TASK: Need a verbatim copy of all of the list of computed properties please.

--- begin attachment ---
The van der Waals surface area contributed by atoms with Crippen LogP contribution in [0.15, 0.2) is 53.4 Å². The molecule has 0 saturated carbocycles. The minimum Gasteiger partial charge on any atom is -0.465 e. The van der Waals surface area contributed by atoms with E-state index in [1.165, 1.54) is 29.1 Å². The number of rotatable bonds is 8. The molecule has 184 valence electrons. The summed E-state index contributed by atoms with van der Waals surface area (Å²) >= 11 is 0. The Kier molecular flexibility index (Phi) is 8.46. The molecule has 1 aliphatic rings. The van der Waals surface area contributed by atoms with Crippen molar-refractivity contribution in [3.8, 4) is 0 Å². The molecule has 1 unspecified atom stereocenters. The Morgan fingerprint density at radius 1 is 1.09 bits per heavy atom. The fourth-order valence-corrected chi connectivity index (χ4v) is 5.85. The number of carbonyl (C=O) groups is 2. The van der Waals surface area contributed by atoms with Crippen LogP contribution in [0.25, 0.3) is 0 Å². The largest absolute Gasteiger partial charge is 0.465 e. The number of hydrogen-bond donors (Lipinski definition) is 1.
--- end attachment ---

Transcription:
The van der Waals surface area contributed by atoms with Crippen LogP contribution in [0.15, 0.2) is 53.4 Å². The molecule has 0 saturated carbocycles. The minimum Gasteiger partial charge on any atom is -0.465 e. The van der Waals surface area contributed by atoms with E-state index in [1.165, 1.54) is 29.1 Å². The number of rotatable bonds is 8. The molecule has 184 valence electrons. The summed E-state index contributed by atoms with van der Waals surface area (Å²) >= 11 is 0. The Kier molecular flexibility index (Phi) is 8.46. The molecule has 1 aliphatic rings. The van der Waals surface area contributed by atoms with Crippen molar-refractivity contribution in [3.8, 4) is 0 Å². The molecule has 1 unspecified atom stereocenters. The Morgan fingerprint density at radius 1 is 1.09 bits per heavy atom. The fourth-order valence-corrected chi connectivity index (χ4v) is 5.85. The number of carbonyl (C=O) groups is 2. The van der Waals surface area contributed by atoms with Crippen LogP contribution in [0.25, 0.3) is 0 Å². The largest absolute Gasteiger partial charge is 0.465 e. The number of hydrogen-bond donors (Lipinski definition) is 1.